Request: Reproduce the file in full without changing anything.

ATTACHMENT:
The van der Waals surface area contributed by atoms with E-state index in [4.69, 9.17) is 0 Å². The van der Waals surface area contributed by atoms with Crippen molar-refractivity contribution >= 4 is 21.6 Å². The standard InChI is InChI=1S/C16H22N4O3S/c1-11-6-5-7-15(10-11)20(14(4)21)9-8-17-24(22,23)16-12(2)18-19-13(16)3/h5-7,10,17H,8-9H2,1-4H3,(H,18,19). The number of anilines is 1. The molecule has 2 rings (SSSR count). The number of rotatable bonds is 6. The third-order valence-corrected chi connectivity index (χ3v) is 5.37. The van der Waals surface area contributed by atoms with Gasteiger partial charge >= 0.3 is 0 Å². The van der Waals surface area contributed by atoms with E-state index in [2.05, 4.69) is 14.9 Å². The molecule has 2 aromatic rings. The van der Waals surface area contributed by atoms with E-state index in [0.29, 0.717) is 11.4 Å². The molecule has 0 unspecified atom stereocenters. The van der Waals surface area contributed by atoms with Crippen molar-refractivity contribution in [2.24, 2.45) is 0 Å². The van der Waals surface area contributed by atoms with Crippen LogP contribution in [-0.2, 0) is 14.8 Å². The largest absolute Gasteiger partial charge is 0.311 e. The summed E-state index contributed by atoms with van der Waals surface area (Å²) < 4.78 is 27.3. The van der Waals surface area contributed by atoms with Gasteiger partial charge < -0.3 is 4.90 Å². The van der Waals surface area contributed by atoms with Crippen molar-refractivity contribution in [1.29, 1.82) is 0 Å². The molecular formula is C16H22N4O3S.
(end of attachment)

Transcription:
The van der Waals surface area contributed by atoms with E-state index in [4.69, 9.17) is 0 Å². The van der Waals surface area contributed by atoms with Crippen molar-refractivity contribution >= 4 is 21.6 Å². The standard InChI is InChI=1S/C16H22N4O3S/c1-11-6-5-7-15(10-11)20(14(4)21)9-8-17-24(22,23)16-12(2)18-19-13(16)3/h5-7,10,17H,8-9H2,1-4H3,(H,18,19). The number of anilines is 1. The molecule has 2 rings (SSSR count). The number of rotatable bonds is 6. The third-order valence-corrected chi connectivity index (χ3v) is 5.37. The van der Waals surface area contributed by atoms with Gasteiger partial charge >= 0.3 is 0 Å². The van der Waals surface area contributed by atoms with E-state index in [2.05, 4.69) is 14.9 Å². The molecule has 2 aromatic rings. The van der Waals surface area contributed by atoms with E-state index in [0.29, 0.717) is 11.4 Å². The molecule has 0 unspecified atom stereocenters. The van der Waals surface area contributed by atoms with Crippen molar-refractivity contribution in [2.24, 2.45) is 0 Å². The van der Waals surface area contributed by atoms with Crippen LogP contribution in [-0.2, 0) is 14.8 Å². The largest absolute Gasteiger partial charge is 0.311 e. The summed E-state index contributed by atoms with van der Waals surface area (Å²) < 4.78 is 27.3. The van der Waals surface area contributed by atoms with Gasteiger partial charge < -0.3 is 4.90 Å². The van der Waals surface area contributed by atoms with Crippen molar-refractivity contribution in [1.29, 1.82) is 0 Å². The molecular formula is C16H22N4O3S.